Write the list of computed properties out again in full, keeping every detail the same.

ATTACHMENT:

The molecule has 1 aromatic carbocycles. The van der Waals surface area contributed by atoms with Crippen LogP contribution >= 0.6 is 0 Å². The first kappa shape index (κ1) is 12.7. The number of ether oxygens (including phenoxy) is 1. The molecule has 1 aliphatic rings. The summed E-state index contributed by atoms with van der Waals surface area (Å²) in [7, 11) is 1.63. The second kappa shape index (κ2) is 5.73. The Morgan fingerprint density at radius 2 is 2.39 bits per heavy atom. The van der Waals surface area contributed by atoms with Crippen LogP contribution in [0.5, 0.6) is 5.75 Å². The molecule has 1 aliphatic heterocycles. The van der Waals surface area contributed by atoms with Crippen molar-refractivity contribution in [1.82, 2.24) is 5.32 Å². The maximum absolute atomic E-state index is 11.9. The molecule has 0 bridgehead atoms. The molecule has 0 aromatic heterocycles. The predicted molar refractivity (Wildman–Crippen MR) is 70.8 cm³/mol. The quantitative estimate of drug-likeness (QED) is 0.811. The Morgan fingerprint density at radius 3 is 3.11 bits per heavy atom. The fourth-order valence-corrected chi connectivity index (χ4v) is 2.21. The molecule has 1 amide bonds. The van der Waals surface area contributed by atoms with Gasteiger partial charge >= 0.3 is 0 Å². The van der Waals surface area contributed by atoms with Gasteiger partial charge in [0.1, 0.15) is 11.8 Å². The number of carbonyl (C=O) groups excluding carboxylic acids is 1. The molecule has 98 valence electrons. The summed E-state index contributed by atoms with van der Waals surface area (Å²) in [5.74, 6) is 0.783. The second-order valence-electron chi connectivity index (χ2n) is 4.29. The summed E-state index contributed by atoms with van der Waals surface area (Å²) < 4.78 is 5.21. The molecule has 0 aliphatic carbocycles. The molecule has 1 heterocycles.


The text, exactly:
The molecule has 1 aromatic carbocycles. The van der Waals surface area contributed by atoms with Crippen LogP contribution >= 0.6 is 0 Å². The first kappa shape index (κ1) is 12.7. The number of ether oxygens (including phenoxy) is 1. The molecule has 1 aliphatic rings. The summed E-state index contributed by atoms with van der Waals surface area (Å²) in [7, 11) is 1.63. The second kappa shape index (κ2) is 5.73. The Morgan fingerprint density at radius 2 is 2.39 bits per heavy atom. The van der Waals surface area contributed by atoms with Crippen LogP contribution in [0.5, 0.6) is 5.75 Å². The molecule has 1 aliphatic heterocycles. The van der Waals surface area contributed by atoms with Crippen molar-refractivity contribution in [1.82, 2.24) is 5.32 Å². The maximum absolute atomic E-state index is 11.9. The molecule has 0 bridgehead atoms. The molecule has 0 aromatic heterocycles. The predicted molar refractivity (Wildman–Crippen MR) is 70.8 cm³/mol. The quantitative estimate of drug-likeness (QED) is 0.811. The Morgan fingerprint density at radius 3 is 3.11 bits per heavy atom. The fourth-order valence-corrected chi connectivity index (χ4v) is 2.21. The molecule has 1 amide bonds. The van der Waals surface area contributed by atoms with Gasteiger partial charge >= 0.3 is 0 Å². The van der Waals surface area contributed by atoms with Gasteiger partial charge in [0.1, 0.15) is 11.8 Å². The number of carbonyl (C=O) groups excluding carboxylic acids is 1. The molecule has 98 valence electrons. The summed E-state index contributed by atoms with van der Waals surface area (Å²) in [5.74, 6) is 0.783. The second-order valence-electron chi connectivity index (χ2n) is 4.29. The summed E-state index contributed by atoms with van der Waals surface area (Å²) < 4.78 is 5.21. The molecule has 0 aliphatic carbocycles. The molecule has 1 heterocycles.